Here we have 18 tracks of brutal deathgrind; 34 minutes of savage, nasty extremity. Continue reading
Although I’ve seen Ingested live, this is my first encounter with their recorded material. They sound pretty much exactly like I thought they would, and I mean that in a very good way. I enjoyed them live, and The Level Above Human manages to capture the massive sound of the band’s performance with crushing precision. Continue reading
Atomgott mix together brutal/slamming death metal and deathcore to give us 29 minutes of huge riffs and heavy aggression.
The band are focused on providing the listener with a combination of speed and groove, both of which they do very effectively. Although there’s elements of the more modern deathcore/slam styles, there’s a good chunk of USDM in here too, recalling Continue reading
Here we have 32 minutes of Brutal Death Metal with a decent amount of groove and blast. Influences from the Slam style work their way into the mix here and there, but for the most part this is all about the tried-and-tested method of Brutal Death Metal carnage.
For some reason, the band name and album cover led me to believe that this was going to be a more primitive Grind-influenced offering than it actually is. I was wrong though and Mind of a Serial Killer is a very professional and polished collection of butcher’s songs; the album features a strong recording where everything is solid, thick and precise.
Blasting drums, heavy grooves and huge breakdowns provide plenty of meat to chew on. The riffs are ever-present and the band know how to play, whether they’re going full-speed ahead or slowing it down a notch to crush the listener with churning grooves. Whatever they’re doing, the songs are well-played, with everything sounding tight and focused.
The singer has a pretty gruesome near-pignoise growl that is perfectly executed for this style of carnage. No marks lost for his performance.
Sometimes you want ostentatious and flashy music, or something more experimental and unique to listen to. At other times, however, only Brutal Death Metal will do. For times like that, you have this.
Making a strong opening statement of intent with their album cover, Carnivorous Voracity proceed to deliver almost exactly what you might expect over these 36 minutes.
It’s very hard for me to dislike Death Metal like this. It’s savage and nasty, but with enough songwriting savvy to make sure that the music doesn’t become too one-dimensional. This is an important point, as a lot of bands of this ilk are essentially one-trick ponies, no matter how enjoyable.
With The impious Doctrine the band have ensured that there are enough elements of a few different types of ugly brutality included to keep things fresh and interesting. Brutal Death Metal forms the core of the release, but there’s sprinklings of Classic, Modern, Slam and Technical Death Metal thrown into the blender. It all makes for a very satisfying album.
The songs hit the mark, they really do. Although not a band who are primarily about hooks and catchiness, there’s a surprising amount of good hooks on here regardless, and overall this is a very strong album.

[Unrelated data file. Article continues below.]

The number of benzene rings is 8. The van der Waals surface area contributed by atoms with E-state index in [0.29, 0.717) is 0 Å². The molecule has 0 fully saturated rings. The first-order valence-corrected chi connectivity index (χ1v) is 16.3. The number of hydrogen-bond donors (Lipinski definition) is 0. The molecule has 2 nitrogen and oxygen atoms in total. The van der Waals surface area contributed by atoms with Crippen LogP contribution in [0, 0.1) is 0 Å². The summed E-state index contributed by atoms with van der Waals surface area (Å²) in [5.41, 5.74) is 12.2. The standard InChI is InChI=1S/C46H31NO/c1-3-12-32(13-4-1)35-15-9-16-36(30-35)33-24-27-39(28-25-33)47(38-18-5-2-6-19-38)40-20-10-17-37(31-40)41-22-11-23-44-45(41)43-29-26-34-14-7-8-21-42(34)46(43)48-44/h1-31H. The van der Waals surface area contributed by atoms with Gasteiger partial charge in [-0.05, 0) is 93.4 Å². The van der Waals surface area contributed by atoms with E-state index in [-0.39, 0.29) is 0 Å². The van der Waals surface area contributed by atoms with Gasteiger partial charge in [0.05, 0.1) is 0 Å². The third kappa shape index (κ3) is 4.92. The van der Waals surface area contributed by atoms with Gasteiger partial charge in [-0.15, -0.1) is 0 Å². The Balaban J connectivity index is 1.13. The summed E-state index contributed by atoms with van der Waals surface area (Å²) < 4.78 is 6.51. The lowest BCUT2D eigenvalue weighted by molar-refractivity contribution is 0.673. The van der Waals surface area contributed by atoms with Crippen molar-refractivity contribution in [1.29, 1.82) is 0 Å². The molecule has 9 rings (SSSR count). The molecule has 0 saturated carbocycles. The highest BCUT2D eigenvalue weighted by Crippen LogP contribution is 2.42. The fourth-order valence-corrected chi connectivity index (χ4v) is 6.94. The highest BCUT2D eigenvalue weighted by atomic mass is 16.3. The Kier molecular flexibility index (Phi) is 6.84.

The recording is solid and everything sounds slick and professional. The blasting drums and face-smashing riffs are in-your-face, tight and focused.
The vocalist veers between lethal growls and ugly pigsqueals; being very proficient in both he never puts a foot wrong in his delivery.
Yes, this is a very, very nice release. TIME FOR FULL VOLUME CARNAGE!
This is modern Sci-fi themed Death Metal with enough brutality to leave you bruised.
The band are rhythmically aggressive and technically devastating. Their fury is unrestrained and each track sounds like it’s going straight for the jugular to rip it out and replace it with complex cybernetics.
There’s a healthy Slam component to their sound only this is not quite as blatant as some purveyors of the style. It’s a strong influence nonetheless but it’s tempered by the sheer brutality of the band. It’s not just heavy groove; there’s some serious blasting and grinding going on here.
Add to this the rather more interesting and inventive touches to the music; odd moments of technicality and Industrial Sci-fi influences and this is more than just “another Slam band”.
The sound is heavy, thick and serpentine like a robotic snake, twisting and coiling around its victims before tightening slowly. 0.00 Apocalypse sounds immense and it’s the perfect aural vehicle for their inventive brand of mayhem.
The vocals are guttural nightmares drawn from the bowels of a festering pit of dying servitors. Enough said.
This is a truly extreme work of Brutal Death Metal cyber-art and the songs on this album need to be heard, preferably at ear-bleeding noise levels.
If you’ve a taste for cutting edge brutality then this is a must.
Torn the Fuck Apart combine Brutal Slamming Death Metal with Technical Death Metal to sound like the bastard offspring of Dying Fetus and Cannibal Corpse.
Heavy riffs collide with widdly guitar leads to create that Dying Fetus-style mix of brutality and technicality that works so well for them. Torn the Fuck Apart then add into the mix a bit more Cannibal Corpse influenced riffs a well as elements from the Slam school of thought.
The songs are good, with heavy riffs flying around and leads slicing through the chaos like knives. There’s plenty to get caught up in and the double bass and blast beats flow freely.
The vocalist uses very deep, guttural growls; his is a very good voice for this kind of music.
Musically the album has a maturity that belies the image you might get of the band from their songtitles, etc. This is advanced-level Death Metal with lots to keep the listener hooked as the band bash you around the head with their aural assault.
Have a listen and I’m sure you’ll get drawn into their technically brutal world.